The gameplay is also impressive. Halo would have been great as a straight-up first-person shooter, but by adding other great elements it has raised the bar, making it difficult for more current titles like Doom 3 to achieve Halo’s greatness. Halo manages to combine key ingredients of the FPS genre with a great story, some strategy-based combat, and fabulously creative level design. Don’t worry, though, Halo will have you running and gunning with the best of them, but you’ll also be running for cover as you trade fire with intelligent enemy AI. There’s a definite element of strategy in Halo that’s usually absent in FPS games. At first you’ll be tempted to go out guns a blazing, but you’ll soon learn that the AI will take you out fast if you don’t adopt a smarter approach. The AI can actually be a bit frustrating at times, as enemies are often too aware of your presence. You can be a mile away, behind a rock, sniping unsuspecting enemies and they’ll soon return fire with uncanny accuracy. These aliens often prove better shots than Wild Bill Hickock. Overall, this strategy element works pretty well and it’s really cool to witness the friendly Marine AI fighting alongside you during intense battles. Halo also offers up a cool assortment of human and alien weaponry, including a surprisingly capable handgun. Pistols in most FPS games are usually just a teaser to the ?real’ guns, but you may well find yourself relying on Halo’s scoped pistol throughout the entire game.
Halo’s graphics, while not quite at the level of more recent titles like FarCry or Doom 3 are still damn good considering the game was released over two years ago. In fact, with the exception of the abovementioned titles, Halo’s visuals are still comparable with almost all of today’s best games. Lush outdoor environments and creepy alien interiors all look spectacular. You’ll anticipate reaching the next level just so you absorb all of the great eye candy. Halo’s sound is equally impressive; the audio really draws you into the action. In one of Halo’s earlier levels you’ll the impressive music used to great effect. The level, titled The Silent Cartographer is not time based, but you’d never know this from the music playing. The intense audio at the end of this level provides a sense of urgency never before experienced in an FPS video game. You find yourself running around frantically simply because the game’s music tells you to. The quality sound work is apparent throughout the game and truly adds to Halo’s overall quality. The voice acting is also good, providing a sense of realism and emotion at all time. Master Chief’s brassy cybernetic implant sidekick Cortana, is especially enjoyable.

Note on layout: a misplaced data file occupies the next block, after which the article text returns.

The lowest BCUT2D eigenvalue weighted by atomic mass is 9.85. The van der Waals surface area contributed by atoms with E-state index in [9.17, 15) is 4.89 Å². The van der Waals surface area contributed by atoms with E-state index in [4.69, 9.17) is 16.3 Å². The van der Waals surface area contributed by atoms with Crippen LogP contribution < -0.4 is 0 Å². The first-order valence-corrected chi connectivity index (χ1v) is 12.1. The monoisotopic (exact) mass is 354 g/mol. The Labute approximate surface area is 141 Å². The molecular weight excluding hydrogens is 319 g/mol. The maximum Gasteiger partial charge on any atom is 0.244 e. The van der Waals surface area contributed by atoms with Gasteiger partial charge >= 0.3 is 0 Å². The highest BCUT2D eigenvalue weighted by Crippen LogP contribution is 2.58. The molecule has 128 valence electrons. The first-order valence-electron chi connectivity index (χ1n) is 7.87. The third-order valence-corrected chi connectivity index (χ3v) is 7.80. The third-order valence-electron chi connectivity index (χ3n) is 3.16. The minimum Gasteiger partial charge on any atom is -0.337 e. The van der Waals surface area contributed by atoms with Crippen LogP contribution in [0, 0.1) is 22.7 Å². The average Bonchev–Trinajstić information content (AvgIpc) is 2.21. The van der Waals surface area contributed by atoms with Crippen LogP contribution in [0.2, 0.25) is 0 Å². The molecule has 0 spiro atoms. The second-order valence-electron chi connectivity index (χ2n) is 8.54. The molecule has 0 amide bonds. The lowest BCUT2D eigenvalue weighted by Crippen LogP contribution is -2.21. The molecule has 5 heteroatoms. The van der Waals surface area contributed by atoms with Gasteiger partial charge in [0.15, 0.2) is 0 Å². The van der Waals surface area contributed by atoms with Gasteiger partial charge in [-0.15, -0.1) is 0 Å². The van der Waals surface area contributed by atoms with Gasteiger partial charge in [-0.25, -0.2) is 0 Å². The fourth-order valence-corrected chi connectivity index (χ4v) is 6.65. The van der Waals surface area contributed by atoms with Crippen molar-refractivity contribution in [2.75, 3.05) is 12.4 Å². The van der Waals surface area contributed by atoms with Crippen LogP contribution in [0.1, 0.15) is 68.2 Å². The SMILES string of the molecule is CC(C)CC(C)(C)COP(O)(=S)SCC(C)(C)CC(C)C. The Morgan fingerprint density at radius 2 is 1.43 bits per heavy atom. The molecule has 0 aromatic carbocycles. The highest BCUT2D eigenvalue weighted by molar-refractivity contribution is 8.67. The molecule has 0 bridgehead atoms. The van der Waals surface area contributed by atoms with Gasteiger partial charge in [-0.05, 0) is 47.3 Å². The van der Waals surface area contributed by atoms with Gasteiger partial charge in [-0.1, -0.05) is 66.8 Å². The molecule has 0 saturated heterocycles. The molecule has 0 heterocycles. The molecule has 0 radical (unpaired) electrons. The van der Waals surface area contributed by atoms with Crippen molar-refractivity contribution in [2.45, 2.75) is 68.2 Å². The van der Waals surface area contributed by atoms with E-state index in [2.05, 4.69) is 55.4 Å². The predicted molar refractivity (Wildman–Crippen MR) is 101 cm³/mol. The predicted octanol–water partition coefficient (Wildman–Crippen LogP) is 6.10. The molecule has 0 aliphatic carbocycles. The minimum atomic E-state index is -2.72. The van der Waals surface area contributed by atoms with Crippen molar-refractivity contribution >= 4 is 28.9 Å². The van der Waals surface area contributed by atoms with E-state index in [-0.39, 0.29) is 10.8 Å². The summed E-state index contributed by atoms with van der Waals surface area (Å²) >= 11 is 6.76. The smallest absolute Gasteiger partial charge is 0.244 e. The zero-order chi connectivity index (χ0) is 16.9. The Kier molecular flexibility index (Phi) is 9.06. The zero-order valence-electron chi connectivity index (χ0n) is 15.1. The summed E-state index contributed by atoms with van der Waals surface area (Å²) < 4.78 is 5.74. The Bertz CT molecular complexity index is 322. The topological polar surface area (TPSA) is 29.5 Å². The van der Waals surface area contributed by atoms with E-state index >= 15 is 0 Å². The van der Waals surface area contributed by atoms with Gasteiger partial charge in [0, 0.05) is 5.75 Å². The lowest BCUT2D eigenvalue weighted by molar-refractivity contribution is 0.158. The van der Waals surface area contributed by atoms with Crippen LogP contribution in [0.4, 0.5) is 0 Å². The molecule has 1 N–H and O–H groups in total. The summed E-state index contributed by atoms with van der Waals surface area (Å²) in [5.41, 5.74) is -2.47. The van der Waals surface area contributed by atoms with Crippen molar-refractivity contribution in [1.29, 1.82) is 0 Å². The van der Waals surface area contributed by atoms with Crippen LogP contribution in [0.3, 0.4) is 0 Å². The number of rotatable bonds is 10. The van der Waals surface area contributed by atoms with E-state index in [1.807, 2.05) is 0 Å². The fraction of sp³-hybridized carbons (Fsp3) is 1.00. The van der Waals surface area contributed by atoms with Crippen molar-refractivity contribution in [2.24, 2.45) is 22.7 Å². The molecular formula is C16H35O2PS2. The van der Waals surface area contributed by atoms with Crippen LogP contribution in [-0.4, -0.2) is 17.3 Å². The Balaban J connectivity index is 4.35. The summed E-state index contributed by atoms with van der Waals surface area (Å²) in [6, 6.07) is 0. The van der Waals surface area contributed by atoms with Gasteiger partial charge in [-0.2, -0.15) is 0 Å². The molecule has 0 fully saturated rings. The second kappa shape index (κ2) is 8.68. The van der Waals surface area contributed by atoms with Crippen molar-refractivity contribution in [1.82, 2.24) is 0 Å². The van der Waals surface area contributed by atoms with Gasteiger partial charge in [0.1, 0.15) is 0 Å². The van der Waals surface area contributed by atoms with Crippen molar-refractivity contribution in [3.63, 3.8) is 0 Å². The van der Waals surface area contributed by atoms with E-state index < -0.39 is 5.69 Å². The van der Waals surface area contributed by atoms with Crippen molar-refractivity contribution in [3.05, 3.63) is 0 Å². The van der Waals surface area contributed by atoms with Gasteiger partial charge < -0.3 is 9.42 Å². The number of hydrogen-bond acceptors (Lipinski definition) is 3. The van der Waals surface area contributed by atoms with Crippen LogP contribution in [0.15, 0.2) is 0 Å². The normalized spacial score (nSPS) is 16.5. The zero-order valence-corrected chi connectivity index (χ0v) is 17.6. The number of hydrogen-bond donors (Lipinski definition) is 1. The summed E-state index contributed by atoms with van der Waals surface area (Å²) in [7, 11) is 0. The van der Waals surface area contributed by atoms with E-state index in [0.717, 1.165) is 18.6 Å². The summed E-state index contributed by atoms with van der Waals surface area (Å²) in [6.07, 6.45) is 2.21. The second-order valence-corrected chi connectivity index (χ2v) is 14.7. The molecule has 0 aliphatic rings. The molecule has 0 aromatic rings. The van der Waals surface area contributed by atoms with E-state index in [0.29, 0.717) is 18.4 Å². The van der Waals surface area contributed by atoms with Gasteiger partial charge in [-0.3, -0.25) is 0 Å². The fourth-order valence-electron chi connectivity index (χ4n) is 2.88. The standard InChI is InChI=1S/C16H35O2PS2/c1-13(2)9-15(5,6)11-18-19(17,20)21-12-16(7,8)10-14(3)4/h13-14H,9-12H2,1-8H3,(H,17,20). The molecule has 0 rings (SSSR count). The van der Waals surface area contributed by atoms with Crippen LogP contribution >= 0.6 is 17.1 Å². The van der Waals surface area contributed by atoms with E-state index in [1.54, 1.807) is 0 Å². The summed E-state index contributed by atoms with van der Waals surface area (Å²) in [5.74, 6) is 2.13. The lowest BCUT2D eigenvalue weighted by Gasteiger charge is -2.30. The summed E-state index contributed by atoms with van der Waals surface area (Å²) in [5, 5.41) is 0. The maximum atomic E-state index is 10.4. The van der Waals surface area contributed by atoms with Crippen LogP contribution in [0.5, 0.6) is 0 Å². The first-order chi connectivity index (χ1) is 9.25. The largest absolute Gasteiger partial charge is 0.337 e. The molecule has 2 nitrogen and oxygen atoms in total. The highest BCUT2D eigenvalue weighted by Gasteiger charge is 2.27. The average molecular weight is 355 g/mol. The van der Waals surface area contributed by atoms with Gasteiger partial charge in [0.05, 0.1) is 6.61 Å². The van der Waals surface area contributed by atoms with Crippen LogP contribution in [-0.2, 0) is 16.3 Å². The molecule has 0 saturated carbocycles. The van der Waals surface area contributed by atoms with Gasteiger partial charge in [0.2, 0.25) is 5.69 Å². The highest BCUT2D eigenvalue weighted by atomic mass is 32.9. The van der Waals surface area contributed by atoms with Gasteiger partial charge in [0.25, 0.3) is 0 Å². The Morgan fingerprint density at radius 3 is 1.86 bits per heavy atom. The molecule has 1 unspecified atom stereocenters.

Halo’s single-player campaign is worth the price of an Xbox alone, but several multiplayer options make the deal even sweeter. You can play with four friends on a single screen or with up to 16 through LAN connections. There’s also a fun co-op mode that allows you and another player to conquer the single-player quest. Halo also offers four difficulty settings. At the now reduced price of $29.99USD, picking up a copy of Halo is simply a no-brainer. It’s not difficult to understand why Halo is held in such high regard within the gaming community. While not a perfect title it certainly raises the bar of quality for console based FPS games. Can’t wait to pick up a copy of Halo 2.